Some proteins naturally form
nanometer-scale pores that serve as channels for useful biochemical
ions. Through this ionic communication, nanopores enable many
functions in cells, such as allowing nerve cells to communicate
(they are even responsible for twitching the frog leg in Galvani's
famous discovery in the 1700s).
Nanopores can be destructive, too.
When the proteins of bacteria and viruses attach to a cell, their
nanopores can facilitate infection, for example by shooting viral
DNA through them into the cell.
Last week, at the March Meeting of the
American Physical Society in Baltimore,
John J. Kasianowicz (National Institute of Standards and Technology,
firstname.lastname@example.org) showed how single
biological nanopores can be used to detect and characterize
individual molecules of RNA and DNA. He also demonstrated
constructive uses for anthrax-related nanopores in diagnosing
anthrax infections and testing anti-anthrax drugs.
secrete a protein called "protective antigen" that attaches to an
organic membrane such as a cell wall. The protein forms a nanopore
that penetrates the membrane. When another anthrax protein, called
"lethal factor," attaches to the protective antigen nanopore, it
prevents ionic current from flowing through the pore and out of the
By monitoring animal blood samples for changes in
ion current, Kasianowicz and his colleagues at the National Cancer
Institute and the United States Army Medical Research Institute for
Infectious Diseases electronically detected a complex of two anthrax
proteins in less than an hour, as opposed to the existing methods
which can take up to several days. Also, they demonstrated a method
for screening potential therapeutic agents against anthrax toxins
using the anthrax nanopore (see the
NIST Web site
for a picture and more information).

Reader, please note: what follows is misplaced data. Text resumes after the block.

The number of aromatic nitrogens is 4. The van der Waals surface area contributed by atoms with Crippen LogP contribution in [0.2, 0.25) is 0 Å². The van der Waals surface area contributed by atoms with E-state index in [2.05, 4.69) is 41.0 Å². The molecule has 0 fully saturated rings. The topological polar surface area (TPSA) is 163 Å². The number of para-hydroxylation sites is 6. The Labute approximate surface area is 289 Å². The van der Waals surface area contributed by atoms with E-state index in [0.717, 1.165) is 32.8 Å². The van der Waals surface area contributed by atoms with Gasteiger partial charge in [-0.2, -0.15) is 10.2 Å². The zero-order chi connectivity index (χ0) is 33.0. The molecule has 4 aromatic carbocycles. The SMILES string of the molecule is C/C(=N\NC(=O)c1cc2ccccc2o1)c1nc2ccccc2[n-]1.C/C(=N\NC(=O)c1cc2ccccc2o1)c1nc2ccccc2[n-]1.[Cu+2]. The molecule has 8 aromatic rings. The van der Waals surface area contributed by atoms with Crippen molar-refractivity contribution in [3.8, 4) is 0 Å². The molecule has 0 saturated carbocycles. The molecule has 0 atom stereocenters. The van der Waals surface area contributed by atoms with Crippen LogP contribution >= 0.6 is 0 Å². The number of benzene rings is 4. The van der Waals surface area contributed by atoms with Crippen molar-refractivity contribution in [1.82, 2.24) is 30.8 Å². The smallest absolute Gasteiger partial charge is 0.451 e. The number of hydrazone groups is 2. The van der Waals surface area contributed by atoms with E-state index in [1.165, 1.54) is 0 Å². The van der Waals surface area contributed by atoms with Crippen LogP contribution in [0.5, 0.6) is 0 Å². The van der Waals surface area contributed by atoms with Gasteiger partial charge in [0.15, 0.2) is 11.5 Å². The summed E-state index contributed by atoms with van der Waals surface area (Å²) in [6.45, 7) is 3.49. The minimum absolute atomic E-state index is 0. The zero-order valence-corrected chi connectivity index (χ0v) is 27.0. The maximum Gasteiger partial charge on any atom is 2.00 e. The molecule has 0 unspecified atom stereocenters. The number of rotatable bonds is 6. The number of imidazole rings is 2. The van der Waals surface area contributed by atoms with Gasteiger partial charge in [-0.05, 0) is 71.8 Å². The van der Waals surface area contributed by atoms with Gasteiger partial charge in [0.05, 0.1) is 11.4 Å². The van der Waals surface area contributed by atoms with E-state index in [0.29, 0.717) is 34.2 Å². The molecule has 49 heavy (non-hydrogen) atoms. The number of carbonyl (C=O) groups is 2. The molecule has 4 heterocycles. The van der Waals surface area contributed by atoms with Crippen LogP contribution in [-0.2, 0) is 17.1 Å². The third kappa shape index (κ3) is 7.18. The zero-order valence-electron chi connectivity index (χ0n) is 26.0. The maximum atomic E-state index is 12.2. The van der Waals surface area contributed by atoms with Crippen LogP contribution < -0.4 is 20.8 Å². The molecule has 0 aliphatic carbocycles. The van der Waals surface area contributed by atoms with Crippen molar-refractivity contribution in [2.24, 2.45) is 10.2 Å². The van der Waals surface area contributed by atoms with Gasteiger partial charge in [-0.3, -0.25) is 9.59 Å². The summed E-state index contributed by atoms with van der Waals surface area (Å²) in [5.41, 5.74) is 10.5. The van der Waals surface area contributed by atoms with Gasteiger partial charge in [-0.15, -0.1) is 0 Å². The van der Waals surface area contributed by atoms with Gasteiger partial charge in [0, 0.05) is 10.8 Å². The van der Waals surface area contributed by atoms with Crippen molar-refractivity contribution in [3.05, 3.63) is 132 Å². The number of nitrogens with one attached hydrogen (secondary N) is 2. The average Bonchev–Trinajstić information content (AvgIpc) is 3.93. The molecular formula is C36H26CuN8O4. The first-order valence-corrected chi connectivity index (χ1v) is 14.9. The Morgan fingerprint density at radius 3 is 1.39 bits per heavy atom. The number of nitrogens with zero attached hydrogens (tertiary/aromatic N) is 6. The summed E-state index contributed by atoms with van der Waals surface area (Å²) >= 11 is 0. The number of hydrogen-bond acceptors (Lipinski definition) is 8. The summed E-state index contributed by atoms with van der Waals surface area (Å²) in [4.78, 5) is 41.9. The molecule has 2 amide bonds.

A Brown University group led by Sean Ling (Xinsheng_Ling@brown.edu)
was among those reporting progress in developing a nanopore-based
method for sequencing DNA faster and more cheaply than traditional
In one scenario, the change in ion current
as DNA moves through the nanopore could yield the sequence of bases, or
letters, in the DNA. However, the letters in DNA are so close to
each other (about .4 nm), and the DNA moves so quickly through
the nanopore, that researchers have had to come up with creative
solutions for reading the individual letters. For example, the
Brown group attaches complementary blocks of DNA, about six letters
long, to the DNA sequence of interest, so that the researchers would
read blocks of multiple letters at a time, while slowing down the
passage of the DNA by attaching a magnetic bead to it.
Other researchers are finding value in developing nanopores for
fundamental biology studies. Discussing his group's latest work
with artificial, silicon-based nanopores, Cees Dekker of the Delft
University of Technology in Delft, Holland (email@example.com), showed how lasers
and other manipulations with the artificial pores are enabling new
single-molecule biophysics studies on the properties of
DNA, RNA, and proteins by studying how they pass through the pores.
Artist's rendering of DNA traversing
through a nanopore at
Physics News Graphics
NIST Web site
with another picture and more information